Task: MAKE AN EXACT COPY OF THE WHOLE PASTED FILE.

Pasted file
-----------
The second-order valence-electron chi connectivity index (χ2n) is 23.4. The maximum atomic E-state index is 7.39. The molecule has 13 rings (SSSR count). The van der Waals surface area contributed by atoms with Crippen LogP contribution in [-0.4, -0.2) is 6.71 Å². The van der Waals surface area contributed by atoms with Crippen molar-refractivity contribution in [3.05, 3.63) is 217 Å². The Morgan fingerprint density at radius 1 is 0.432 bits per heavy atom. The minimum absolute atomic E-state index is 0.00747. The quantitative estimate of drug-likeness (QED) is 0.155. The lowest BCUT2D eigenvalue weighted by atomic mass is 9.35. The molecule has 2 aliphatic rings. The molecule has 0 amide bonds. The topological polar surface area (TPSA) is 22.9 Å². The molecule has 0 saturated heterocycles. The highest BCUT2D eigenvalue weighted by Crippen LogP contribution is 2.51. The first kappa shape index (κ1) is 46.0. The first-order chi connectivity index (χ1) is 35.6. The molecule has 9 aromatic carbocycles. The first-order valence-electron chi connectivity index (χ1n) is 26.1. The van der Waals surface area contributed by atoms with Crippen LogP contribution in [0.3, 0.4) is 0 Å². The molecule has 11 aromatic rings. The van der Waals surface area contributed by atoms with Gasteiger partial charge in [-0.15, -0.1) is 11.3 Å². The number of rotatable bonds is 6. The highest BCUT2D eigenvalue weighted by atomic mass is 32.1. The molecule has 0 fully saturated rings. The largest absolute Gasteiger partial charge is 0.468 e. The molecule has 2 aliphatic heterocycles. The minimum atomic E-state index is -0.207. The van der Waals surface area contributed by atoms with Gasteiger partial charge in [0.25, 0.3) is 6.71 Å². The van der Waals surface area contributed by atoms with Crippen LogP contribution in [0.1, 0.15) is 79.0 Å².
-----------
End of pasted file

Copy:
The second-order valence-electron chi connectivity index (χ2n) is 23.4. The maximum atomic E-state index is 7.39. The molecule has 13 rings (SSSR count). The van der Waals surface area contributed by atoms with Crippen LogP contribution in [-0.4, -0.2) is 6.71 Å². The van der Waals surface area contributed by atoms with Crippen molar-refractivity contribution in [3.05, 3.63) is 217 Å². The Morgan fingerprint density at radius 1 is 0.432 bits per heavy atom. The minimum absolute atomic E-state index is 0.00747. The quantitative estimate of drug-likeness (QED) is 0.155. The lowest BCUT2D eigenvalue weighted by atomic mass is 9.35. The molecule has 2 aliphatic rings. The molecule has 0 amide bonds. The topological polar surface area (TPSA) is 22.9 Å². The molecule has 0 saturated heterocycles. The highest BCUT2D eigenvalue weighted by Crippen LogP contribution is 2.51. The first kappa shape index (κ1) is 46.0. The first-order chi connectivity index (χ1) is 35.6. The molecule has 9 aromatic carbocycles. The first-order valence-electron chi connectivity index (χ1n) is 26.1. The van der Waals surface area contributed by atoms with Crippen LogP contribution in [0.3, 0.4) is 0 Å². The molecule has 11 aromatic rings. The van der Waals surface area contributed by atoms with Gasteiger partial charge in [-0.15, -0.1) is 11.3 Å². The number of rotatable bonds is 6. The highest BCUT2D eigenvalue weighted by atomic mass is 32.1. The molecule has 0 fully saturated rings. The largest absolute Gasteiger partial charge is 0.468 e. The molecule has 2 aliphatic heterocycles. The minimum atomic E-state index is -0.207. The van der Waals surface area contributed by atoms with Gasteiger partial charge in [0.25, 0.3) is 6.71 Å². The van der Waals surface area contributed by atoms with Crippen LogP contribution in [0.1, 0.15) is 79.0 Å².